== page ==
Second, if you expect the judge to give latitude with the wording of the charge, consider trying to blend a model instruction with something of your own creation that you think more accurately reflects the relevant law. Judges should understand that you are simply fulfilling your ethical duty as an advocate and preserving your right to appeal on the jury charge. Of course, a jury charge that matches the model instructions will rarely be disturbed on appeal, but the model instructions cannot anticipate every factual permutation, and some cases may benefit from a more narrowly tailored set of jury instructions. The fact that most model jury instructions are not mandatory implicitly opens the door for some modification of the language or straying from the language altogether.
The simple reality, however, is that a non-standard jury instruction is likely to be modified or rejected outright. In the better-than-average chance that the litigant’s tailored instruction is rejected by the trial judge, it is important to be precise in stating an objection. See, e.g., Fed. R. Civ. P. 51(c)(1) (“A party who objects to an instruction or the failure give an instruction must do so on the record, stating distinctly the matter objected to and the grounds for the objection.”); McDowell v. Hartzog, 736 S.E.2d 395, 396 (Ga. 2013) (“[O]bjections to instructions given [must] be ‘stated distinctly enough for a “reasonable” trial judge to understand its nature, enabling him to rule intelligently on the specific point.’”). Jury charges remain a popular justification for appellate decisions overturning trial court judgments, and trial court advocates should not close that door simply because their objections to the charge were overgeneralized.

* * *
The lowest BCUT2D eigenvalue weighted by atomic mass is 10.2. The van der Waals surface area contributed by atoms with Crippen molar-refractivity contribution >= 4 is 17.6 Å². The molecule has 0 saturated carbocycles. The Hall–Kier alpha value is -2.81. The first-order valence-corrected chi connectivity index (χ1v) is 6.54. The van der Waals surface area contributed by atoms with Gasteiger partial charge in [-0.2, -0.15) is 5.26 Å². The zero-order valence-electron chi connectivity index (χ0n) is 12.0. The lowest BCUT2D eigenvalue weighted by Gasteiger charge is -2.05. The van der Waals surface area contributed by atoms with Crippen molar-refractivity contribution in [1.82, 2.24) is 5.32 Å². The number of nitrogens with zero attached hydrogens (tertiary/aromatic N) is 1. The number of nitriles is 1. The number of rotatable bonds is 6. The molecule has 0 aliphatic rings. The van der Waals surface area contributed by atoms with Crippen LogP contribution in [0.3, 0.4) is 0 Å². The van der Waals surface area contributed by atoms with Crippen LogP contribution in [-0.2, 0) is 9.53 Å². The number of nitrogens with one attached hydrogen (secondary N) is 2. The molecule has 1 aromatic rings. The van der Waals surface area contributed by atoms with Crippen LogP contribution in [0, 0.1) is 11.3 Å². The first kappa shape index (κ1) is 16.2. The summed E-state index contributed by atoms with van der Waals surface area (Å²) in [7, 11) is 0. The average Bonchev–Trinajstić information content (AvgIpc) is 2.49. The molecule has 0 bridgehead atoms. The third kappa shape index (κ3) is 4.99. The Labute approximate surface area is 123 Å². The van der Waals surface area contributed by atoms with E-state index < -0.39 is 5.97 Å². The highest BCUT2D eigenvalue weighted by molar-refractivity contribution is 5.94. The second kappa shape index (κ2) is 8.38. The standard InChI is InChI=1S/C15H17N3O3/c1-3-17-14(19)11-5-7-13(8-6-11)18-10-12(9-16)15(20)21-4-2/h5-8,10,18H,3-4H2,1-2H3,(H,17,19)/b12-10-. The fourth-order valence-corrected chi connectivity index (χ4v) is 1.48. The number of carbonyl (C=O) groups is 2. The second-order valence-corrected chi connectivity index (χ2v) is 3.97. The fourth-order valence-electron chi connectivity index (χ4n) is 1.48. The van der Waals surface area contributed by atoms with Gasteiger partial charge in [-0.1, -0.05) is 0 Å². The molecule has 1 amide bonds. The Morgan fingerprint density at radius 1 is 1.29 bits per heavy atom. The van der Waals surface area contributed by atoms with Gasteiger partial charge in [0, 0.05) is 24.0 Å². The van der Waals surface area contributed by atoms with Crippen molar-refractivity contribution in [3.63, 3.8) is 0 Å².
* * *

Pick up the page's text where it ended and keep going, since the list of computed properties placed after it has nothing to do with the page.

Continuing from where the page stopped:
A final consideration that might be difficult to fully embrace when trial is rapidly approaching is the role the trial lawyer plays in shaping model instructions. These instructions, after all, are fluid things. They change when the law changes, and the missing link between changing law and a corresponding change in the model instructions is the lawyer who realizes that a jury charge might need updating:
[A] model jury charge does not necessarily reflect the approved language of the [state supreme] Court itself. Thus, only when the Court has occasion to address the contents of an adopted charge can [the lower] court[s] and practitioners rest assured that the language adopted is consistent with the Court’s instructions.
Flood v. Aluri-Vallabhaneni, 70 A.3d 665, 677 (N.J. Super. Ct. App. Div. 2013).
While nobody can dispute that the committees that shape model jury instructions do yeomen’s work and take seriously their task of shaping the model instructions to the current law of the jurisdiction, every attorney should contribute to the process of ensuring model instruction accuracy if some discrepancy is noticed. Again, this is easier said than done, particularly if the instruction touches only some peripheral issue in the case and the usual exigencies of trial are clamoring for attention.
Model instructions do not always accurately state the law. When you are convinced your jury will hear an inaccurate instruction or one that disfavors your client, it is important to suggest that the court provide a counterbalancing instruction, if one exists, or to propose an alternative instruction that you believe more accurately states the law. If the trial judge refuses to use the proffered instruction, make a precise objection to the form of the jury charge. That precision may ultimately serve as the catalyst to a rewrite of the instruction at issue. In that case, you will have benefited your client and practitioners in that jurisdiction.